The set up is a simple one - take a 40-year-old guy who has been exiled to New York for the last 15 years and then have him return home to LA. This allows the gentleman ample time to contemplate who he is, who he was and all kinds of other navel contemplations.
In Greenberg, Ben Stiller is the 40 year old, and for the most part the film does a fair job of mining those contemplative possibilities as he re-connects with old friends and romances. Unfortunately this is not the only theme of the film and it is the other theme, that includes one of those wacky, made in Hollywood kind of disassociative love stories - you know the type, where odd wacky girl is, for god knows what reason, smitten by our hero, even though he's a self centered ass who appears to have no respect for her feelings, or her person. Ah, but love conquers all - yep, this film has a bridge to sell ya, and it doesn't help that Stiller is recovering from a mental breakdown, and as such gets a big get out of jail free card - it's as if he has carte blanche to be a jerk and then everyone just smiles and gives him a pass because he's "troubled".
The direction of the film is adequate as far as it goes, trying to keep the script interesting while juggling the two themes. There is even a supporting character, that of Stiller's old best friend, who provides a moral center to the film - playing a man who had grown up and moved on and is already content with the person and life he has found - something that Stiller is still grappling with (hence the aforementioned breakdown).
If the film had only focused on these ageing and self realization issues instead of investing so much face time to the romance, it would have played much better. But alas, the romantic theme is front and center - to the point where the quirky, much younger female (played competently by Greta Gerwig) is the one on screen during the first fifteen minutes of the film - as if to say "yeah, we know that the name of the film is Greenberg, but it's really about this girl.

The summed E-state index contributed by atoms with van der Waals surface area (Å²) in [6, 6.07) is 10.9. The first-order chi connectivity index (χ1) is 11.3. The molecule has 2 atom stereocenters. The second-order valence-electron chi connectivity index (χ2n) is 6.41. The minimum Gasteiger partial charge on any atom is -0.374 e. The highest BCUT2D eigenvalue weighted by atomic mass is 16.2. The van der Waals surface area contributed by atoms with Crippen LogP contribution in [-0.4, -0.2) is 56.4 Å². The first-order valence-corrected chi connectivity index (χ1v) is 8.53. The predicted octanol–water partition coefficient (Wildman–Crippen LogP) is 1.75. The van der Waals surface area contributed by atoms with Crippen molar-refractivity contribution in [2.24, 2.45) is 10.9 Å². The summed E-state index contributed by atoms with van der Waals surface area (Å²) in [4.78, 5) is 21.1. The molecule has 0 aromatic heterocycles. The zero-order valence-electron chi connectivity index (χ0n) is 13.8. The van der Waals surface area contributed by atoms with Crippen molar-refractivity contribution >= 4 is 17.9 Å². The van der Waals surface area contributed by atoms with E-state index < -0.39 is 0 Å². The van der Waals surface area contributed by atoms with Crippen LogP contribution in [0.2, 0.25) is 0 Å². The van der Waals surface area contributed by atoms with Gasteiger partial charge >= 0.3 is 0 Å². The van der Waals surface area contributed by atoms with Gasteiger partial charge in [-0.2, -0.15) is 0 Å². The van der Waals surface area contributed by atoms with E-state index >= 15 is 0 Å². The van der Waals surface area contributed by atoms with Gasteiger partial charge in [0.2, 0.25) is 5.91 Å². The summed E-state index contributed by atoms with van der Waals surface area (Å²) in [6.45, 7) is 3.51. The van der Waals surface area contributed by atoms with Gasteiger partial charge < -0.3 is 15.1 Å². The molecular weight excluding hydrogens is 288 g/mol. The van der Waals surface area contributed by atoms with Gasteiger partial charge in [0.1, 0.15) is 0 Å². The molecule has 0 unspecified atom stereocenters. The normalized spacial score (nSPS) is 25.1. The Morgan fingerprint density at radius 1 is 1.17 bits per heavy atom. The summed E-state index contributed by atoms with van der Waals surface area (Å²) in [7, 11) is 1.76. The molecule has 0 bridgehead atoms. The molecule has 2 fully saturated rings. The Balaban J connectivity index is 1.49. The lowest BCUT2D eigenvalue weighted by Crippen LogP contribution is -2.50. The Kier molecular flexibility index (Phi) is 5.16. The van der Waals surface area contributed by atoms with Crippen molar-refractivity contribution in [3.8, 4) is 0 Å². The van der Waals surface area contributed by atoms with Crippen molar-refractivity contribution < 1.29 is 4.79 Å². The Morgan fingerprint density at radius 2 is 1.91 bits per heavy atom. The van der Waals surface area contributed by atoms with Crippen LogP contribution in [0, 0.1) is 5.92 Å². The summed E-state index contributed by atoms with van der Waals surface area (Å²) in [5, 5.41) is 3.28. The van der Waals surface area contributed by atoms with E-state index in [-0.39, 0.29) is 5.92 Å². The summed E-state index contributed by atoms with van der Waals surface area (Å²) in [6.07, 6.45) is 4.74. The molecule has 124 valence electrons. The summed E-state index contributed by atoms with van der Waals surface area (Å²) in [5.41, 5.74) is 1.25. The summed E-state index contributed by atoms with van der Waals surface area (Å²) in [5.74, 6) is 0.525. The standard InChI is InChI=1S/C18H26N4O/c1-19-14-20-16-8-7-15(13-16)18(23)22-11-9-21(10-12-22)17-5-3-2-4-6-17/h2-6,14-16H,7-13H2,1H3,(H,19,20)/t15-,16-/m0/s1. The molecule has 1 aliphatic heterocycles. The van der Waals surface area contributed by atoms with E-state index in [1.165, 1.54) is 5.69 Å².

The girl unfortunately is more of a nut job in her own way than Greenberg - I guess the message was that she was supposed to be adrift in life as well, but gee golly, that's just what I wanted to see - two slightly crazy people falling for each other - doesn't it just tug at the old heartstrings? The entire romance would have been ok as a background bit on the road to self-discovery, but I felt it got in the way of the much more rewarding theme.
For example, there is a wonderfully done scene where Greenberg tries to re-connect with an old girlfriend. He tells her a story from his point of view concerning an event that happened 15 years earlier - it is obviously very important to him, as he remembers the smallest of details. But when he apologizes for hurting her over said incident, she looks at him oddly and then confesses that she doesn't remember the incident at all. Man, I've been there - something that was a very important event in my life, and something that I thought I had shared with someone special, I later found out wasn't even a blip on her radar screen- and yet conversely there were things she remembered fondly that I had totally forgotten. This was a powerful and true observation, but then the film mishandled the conclusion by having Greenberg hit on the girl in spite of all the evidence that their prior relationship was much more important to him than it was to her. And of course all this was in the middle of Greenberg's sorta on, sorta off relationship with Gerwig.
I suppose the ultimate message here is that we're all searching for connection - with our self and with others; but in attempting to tie it all up with a nice happy face and a "I'll settle" kind of love, the film failed in its attempt to truly soar.
One final point - Gerwig slouches through the entire film - whether this was her attempt to portray a younger, more uncouth woman, I still felt like yelling at the screen "stand up straight!!!"